Author and journalist Shobhaa De has become a media icon over the years, with her unabashed opinions and her savvy pen. Her new book ‘Seventy And to Hell With It’ releases in December. The book’s charming cover was released at Penguin Fever, the special edition of Penguin’s Spring Fever by none other than actress Vidya Balan. In this exclusive interview, De talks about writing, social media, and how she began her journey.

You talk about the writing habit — how you have been writing for  years… When did you realize you wanted to be a writer?

I have been writing pretty much all my life. Even as a child, I preferred crayons, chalk and a slate to dolls. So, I guess it was always there. I joke I was born with a pen, not a silver spoon, in my mouth. But I embraced writing as a full time passion/vocation in my early twenties.

What is the objective and idea behind the book?

The idea is to write! And to chronicle seven decades of a life lived as a writer, wife, mother, daughter, sister and grandmother. It is a book about moments and memories that shaped me. I am sure readers, regardless of age, will find bits and pieces of themselves in the book.

You are an institution on social media — and you mention your social media use in the book. What is your Twitter style? How do you deal with trolls and cyber bullies?

My Twitter style is consistent with my writing style, only difference being it is restricted to 140 characters. I don’t bother to ‘deal’ with trolls and cyber bullies at all. I ignore them totally. And never respond. I express an opinion. And leave it there.

You say that people are your narcotics — who are some of the most interesting people you have come across? How have they inspired you?

I meet at least one very interesting person a day. I am not kidding. Nobody bores me. I can spend as much time chatting with the dhobi as I would with a tycoon, and come away having learnt something from both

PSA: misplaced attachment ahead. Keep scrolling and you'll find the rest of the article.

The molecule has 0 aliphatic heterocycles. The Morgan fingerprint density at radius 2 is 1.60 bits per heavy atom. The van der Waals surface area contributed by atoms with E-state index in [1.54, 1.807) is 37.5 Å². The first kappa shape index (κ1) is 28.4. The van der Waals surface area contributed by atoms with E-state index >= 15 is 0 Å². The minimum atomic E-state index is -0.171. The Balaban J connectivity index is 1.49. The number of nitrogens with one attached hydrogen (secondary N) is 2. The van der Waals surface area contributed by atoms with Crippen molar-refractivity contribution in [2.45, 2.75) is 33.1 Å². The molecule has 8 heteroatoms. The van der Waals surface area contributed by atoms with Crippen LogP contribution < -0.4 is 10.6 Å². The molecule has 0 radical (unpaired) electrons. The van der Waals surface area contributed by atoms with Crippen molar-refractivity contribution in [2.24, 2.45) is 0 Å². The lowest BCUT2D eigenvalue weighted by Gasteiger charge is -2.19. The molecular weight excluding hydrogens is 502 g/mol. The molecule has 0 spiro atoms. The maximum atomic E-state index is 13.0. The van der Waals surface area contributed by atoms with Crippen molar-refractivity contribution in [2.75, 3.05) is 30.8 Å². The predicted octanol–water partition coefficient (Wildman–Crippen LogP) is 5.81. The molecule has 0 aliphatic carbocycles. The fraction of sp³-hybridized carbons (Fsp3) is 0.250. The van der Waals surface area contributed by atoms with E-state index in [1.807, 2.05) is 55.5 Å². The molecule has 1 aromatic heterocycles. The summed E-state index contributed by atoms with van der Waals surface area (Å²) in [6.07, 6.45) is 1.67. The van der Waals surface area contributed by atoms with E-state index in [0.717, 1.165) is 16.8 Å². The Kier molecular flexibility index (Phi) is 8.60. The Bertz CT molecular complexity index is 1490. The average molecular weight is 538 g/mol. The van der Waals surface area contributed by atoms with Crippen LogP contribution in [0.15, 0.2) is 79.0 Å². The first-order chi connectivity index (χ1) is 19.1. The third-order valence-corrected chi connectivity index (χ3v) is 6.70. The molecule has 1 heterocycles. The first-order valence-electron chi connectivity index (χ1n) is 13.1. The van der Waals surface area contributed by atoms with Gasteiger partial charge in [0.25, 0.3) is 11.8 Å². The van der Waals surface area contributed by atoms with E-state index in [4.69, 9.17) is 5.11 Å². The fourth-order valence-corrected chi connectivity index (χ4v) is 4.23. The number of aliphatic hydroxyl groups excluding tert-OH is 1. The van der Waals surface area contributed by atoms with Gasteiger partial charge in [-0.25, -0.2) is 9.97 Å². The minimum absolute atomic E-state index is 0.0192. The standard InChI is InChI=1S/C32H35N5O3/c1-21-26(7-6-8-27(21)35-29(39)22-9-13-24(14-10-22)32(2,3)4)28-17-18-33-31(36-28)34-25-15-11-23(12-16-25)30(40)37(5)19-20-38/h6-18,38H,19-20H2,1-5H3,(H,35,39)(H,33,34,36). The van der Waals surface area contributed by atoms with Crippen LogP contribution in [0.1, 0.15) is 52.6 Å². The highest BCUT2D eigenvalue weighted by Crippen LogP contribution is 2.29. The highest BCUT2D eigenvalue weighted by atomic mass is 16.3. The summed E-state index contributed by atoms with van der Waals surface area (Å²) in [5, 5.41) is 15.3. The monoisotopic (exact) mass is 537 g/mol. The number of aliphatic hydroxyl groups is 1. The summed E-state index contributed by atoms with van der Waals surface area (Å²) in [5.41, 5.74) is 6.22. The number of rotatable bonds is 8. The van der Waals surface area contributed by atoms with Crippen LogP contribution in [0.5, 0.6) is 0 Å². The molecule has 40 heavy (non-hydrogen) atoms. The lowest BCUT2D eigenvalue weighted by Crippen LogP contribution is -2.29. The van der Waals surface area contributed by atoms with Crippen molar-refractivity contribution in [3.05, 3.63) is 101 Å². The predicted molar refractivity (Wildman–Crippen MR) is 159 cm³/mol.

I meet amazing people constantly. But it is the stories of gypsies that fascinate me the most. Gypsies in spirit.

Which piece of writing do you feel most proud of? What’s next for you?

Writing for me has very little to do with pride per se. It is what I do. What I want to do.. It is like asking me ‘Which breath are you most proud of?” I enjoy what I do. For me, that is reward enough. What next? A holiday sounds like a great idea.

You are unafraid of speaking your opinions. What advice would you give to the young women out there who are trying to find their voices?

We all have the inner power to let our emotions and thoughts speak for us. It is important for women to recognise that strength. Recognise their own voice. And use it. Women must believe their voices are worthy of being heard. That is the first step. Every female voice counts. The world is listening, even if we think it isn’t.

Also Read: What makes Shobhaa De a Bombaywaali

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